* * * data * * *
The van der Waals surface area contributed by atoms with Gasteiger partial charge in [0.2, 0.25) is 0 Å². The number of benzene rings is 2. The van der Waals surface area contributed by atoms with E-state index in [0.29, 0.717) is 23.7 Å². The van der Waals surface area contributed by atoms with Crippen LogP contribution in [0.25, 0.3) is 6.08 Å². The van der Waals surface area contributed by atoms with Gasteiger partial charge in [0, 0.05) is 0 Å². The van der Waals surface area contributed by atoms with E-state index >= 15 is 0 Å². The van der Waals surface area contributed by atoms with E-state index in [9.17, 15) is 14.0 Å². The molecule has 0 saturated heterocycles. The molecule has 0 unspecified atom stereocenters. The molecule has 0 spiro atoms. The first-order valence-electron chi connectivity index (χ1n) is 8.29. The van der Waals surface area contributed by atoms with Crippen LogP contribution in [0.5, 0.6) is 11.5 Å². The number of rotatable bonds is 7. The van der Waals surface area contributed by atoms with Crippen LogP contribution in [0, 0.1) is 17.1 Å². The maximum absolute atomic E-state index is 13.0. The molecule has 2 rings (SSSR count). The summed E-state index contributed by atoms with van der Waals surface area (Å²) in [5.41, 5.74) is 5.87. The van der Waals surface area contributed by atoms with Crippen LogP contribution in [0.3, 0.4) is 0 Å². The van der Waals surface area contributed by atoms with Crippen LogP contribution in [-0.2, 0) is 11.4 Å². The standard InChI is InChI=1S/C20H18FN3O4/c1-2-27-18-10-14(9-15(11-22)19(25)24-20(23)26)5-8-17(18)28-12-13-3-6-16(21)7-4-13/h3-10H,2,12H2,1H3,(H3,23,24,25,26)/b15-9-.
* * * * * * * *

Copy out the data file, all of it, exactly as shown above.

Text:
The van der Waals surface area contributed by atoms with Gasteiger partial charge in [0.2, 0.25) is 0 Å². The number of benzene rings is 2. The van der Waals surface area contributed by atoms with E-state index in [0.29, 0.717) is 23.7 Å². The van der Waals surface area contributed by atoms with Crippen LogP contribution in [0.25, 0.3) is 6.08 Å². The van der Waals surface area contributed by atoms with Gasteiger partial charge in [0, 0.05) is 0 Å². The van der Waals surface area contributed by atoms with E-state index >= 15 is 0 Å². The van der Waals surface area contributed by atoms with E-state index in [9.17, 15) is 14.0 Å². The molecule has 0 saturated heterocycles. The molecule has 0 unspecified atom stereocenters. The molecule has 0 spiro atoms. The first-order valence-electron chi connectivity index (χ1n) is 8.29. The van der Waals surface area contributed by atoms with Crippen LogP contribution in [0.5, 0.6) is 11.5 Å². The number of rotatable bonds is 7. The van der Waals surface area contributed by atoms with Crippen LogP contribution in [0, 0.1) is 17.1 Å². The maximum absolute atomic E-state index is 13.0. The molecule has 2 rings (SSSR count). The summed E-state index contributed by atoms with van der Waals surface area (Å²) in [5.41, 5.74) is 5.87. The van der Waals surface area contributed by atoms with Crippen LogP contribution in [0.3, 0.4) is 0 Å². The van der Waals surface area contributed by atoms with Crippen LogP contribution in [-0.2, 0) is 11.4 Å². The standard InChI is InChI=1S/C20H18FN3O4/c1-2-27-18-10-14(9-15(11-22)19(25)24-20(23)26)5-8-17(18)28-12-13-3-6-16(21)7-4-13/h3-10H,2,12H2,1H3,(H3,23,24,25,26)/b15-9-.